No Fines, Helmets Will Now Be Voluntary: Gujarat Government

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In a fresh announcement made the Government of Gujarat, helmets in the state may now be worn on a voluntary basis, Minister of Transport RC Faldu announced

Written By Priyanka Sharma | Mumbai | Updated On:

In a fresh announcement made the Government of Gujarat, helmets in the state may now be worn on a voluntary basis. 

Hot on the heels of the new amended Motor Vehicles Act being implemented, this new announcement has brought relief for civilians in the city. Earlier before the implementation of MV Act on November 1, the fine for not wearing a helmet was ₹100. The act spelled out the new and revised fine to be of ₹1000. However, the Government of Gujarat stated that they are only keeping the fine for ₹500 on first offence of not wearing a helmet since they don't want to 'punish people for their first offences in traffic violations'. 

'Wearing helmets now on a voluntary basis'

On Wednesday afternoon, the Minister of Transport RC Faldu made a surprise announcement that from that very day, the commuters will not be levied with a violation fee if they are not wearing helmets. "This is a voluntary basis now. The government wants to secure safety of all commuters on the road. However, wearing a helmet is for personal security. If one is not wearing a helmet they won't be fined since they are only endangering themselves and not someone else. However, we do advise the people of Ahmedabad to wear helmets for their personal safety and not just because there are no fines, they shouldn't disregard it," Faldu announced on Wednesday.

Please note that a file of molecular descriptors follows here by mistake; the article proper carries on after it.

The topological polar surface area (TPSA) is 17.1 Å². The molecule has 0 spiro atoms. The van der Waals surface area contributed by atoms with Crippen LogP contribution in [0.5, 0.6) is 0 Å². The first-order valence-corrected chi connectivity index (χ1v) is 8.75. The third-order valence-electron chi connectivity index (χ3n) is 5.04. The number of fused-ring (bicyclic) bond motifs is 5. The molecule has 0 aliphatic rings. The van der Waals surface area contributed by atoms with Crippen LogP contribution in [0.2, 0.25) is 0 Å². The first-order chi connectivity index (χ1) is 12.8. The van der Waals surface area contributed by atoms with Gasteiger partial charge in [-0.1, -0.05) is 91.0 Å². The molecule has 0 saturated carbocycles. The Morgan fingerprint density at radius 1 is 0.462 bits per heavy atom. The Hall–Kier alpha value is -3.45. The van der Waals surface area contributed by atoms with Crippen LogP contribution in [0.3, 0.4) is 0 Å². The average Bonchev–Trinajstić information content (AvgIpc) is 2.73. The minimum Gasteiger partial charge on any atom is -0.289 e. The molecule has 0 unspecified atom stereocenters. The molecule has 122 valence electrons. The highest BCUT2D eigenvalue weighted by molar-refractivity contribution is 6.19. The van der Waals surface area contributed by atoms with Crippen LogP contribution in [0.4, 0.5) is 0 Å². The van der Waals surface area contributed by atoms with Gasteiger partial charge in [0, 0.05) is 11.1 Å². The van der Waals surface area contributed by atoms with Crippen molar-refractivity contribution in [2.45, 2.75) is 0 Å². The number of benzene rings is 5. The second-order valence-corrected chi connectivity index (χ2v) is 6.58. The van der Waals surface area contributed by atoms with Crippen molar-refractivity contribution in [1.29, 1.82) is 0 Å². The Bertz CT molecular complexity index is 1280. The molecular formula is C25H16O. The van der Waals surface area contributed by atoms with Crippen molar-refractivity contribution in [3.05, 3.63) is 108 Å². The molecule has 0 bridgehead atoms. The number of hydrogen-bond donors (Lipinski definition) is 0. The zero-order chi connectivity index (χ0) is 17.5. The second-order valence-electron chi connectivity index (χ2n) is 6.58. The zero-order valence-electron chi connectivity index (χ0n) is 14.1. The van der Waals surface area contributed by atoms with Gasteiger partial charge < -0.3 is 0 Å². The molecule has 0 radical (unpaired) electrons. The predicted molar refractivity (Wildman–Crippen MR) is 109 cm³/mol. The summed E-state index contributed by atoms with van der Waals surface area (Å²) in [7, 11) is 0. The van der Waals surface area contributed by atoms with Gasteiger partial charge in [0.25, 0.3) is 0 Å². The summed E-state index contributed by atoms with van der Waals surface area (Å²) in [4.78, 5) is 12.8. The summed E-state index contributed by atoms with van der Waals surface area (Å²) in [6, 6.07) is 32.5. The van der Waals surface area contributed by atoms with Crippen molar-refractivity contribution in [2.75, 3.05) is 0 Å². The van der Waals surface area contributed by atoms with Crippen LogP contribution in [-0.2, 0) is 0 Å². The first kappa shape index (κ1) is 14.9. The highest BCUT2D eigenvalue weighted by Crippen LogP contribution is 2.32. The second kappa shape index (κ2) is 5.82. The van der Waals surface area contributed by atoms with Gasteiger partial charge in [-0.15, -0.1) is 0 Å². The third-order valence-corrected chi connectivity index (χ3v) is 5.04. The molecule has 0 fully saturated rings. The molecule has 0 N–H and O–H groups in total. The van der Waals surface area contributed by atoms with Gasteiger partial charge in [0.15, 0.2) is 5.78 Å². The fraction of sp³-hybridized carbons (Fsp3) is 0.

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However, not everyone is thrilled with the fine being abolished. There are several traffic experts who believe that there are behavioural changes that the government needs to bring. "Unless they levy taxes on people, no one will follow these rules and the behavioural change that needs to be brought will not come," said Yash Shah, a city-based traffic consultant.

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People oppose the move

The people of Gujarat however welcomed this move of the government. They believed that wearing a helmet is about personal safety and that if even large sums of fine don't force people to wear it, then there is little else that the government can do. "Wearing a helmet is a danger to the rider themselves and it does not compromise with the safety of others on the road. Fines should be increased on violations like running a red light, overspeeding, driving in the wrong direction or lanes, or even high beam head-lights in a busy road. These are more bothersome for everyone else who is driving too," said Alisha Shah, a third-year student of HL College.

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